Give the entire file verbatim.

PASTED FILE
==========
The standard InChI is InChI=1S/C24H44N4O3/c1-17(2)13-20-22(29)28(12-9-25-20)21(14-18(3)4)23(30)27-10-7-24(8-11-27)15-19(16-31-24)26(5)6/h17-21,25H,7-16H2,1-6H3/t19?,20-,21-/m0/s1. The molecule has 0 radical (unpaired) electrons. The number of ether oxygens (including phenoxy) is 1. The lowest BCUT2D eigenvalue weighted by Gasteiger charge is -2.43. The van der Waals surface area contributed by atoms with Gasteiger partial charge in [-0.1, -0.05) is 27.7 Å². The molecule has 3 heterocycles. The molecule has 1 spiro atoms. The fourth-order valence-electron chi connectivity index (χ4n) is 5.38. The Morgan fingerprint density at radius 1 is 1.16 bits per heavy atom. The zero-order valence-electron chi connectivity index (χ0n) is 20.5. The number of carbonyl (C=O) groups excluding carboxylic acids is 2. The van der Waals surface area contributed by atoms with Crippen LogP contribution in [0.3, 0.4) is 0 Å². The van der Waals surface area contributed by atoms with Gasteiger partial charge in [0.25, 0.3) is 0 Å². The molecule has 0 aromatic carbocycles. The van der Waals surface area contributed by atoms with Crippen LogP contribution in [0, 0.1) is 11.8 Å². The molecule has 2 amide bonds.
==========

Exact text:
The standard InChI is InChI=1S/C24H44N4O3/c1-17(2)13-20-22(29)28(12-9-25-20)21(14-18(3)4)23(30)27-10-7-24(8-11-27)15-19(16-31-24)26(5)6/h17-21,25H,7-16H2,1-6H3/t19?,20-,21-/m0/s1. The molecule has 0 radical (unpaired) electrons. The number of ether oxygens (including phenoxy) is 1. The lowest BCUT2D eigenvalue weighted by Gasteiger charge is -2.43. The van der Waals surface area contributed by atoms with Gasteiger partial charge in [-0.1, -0.05) is 27.7 Å². The molecule has 3 heterocycles. The molecule has 1 spiro atoms. The fourth-order valence-electron chi connectivity index (χ4n) is 5.38. The Morgan fingerprint density at radius 1 is 1.16 bits per heavy atom. The zero-order valence-electron chi connectivity index (χ0n) is 20.5. The number of carbonyl (C=O) groups excluding carboxylic acids is 2. The van der Waals surface area contributed by atoms with Crippen LogP contribution in [0.3, 0.4) is 0 Å². The van der Waals surface area contributed by atoms with Gasteiger partial charge in [0.25, 0.3) is 0 Å². The molecule has 0 aromatic carbocycles. The van der Waals surface area contributed by atoms with Crippen LogP contribution in [0, 0.1) is 11.8 Å². The molecule has 2 amide bonds.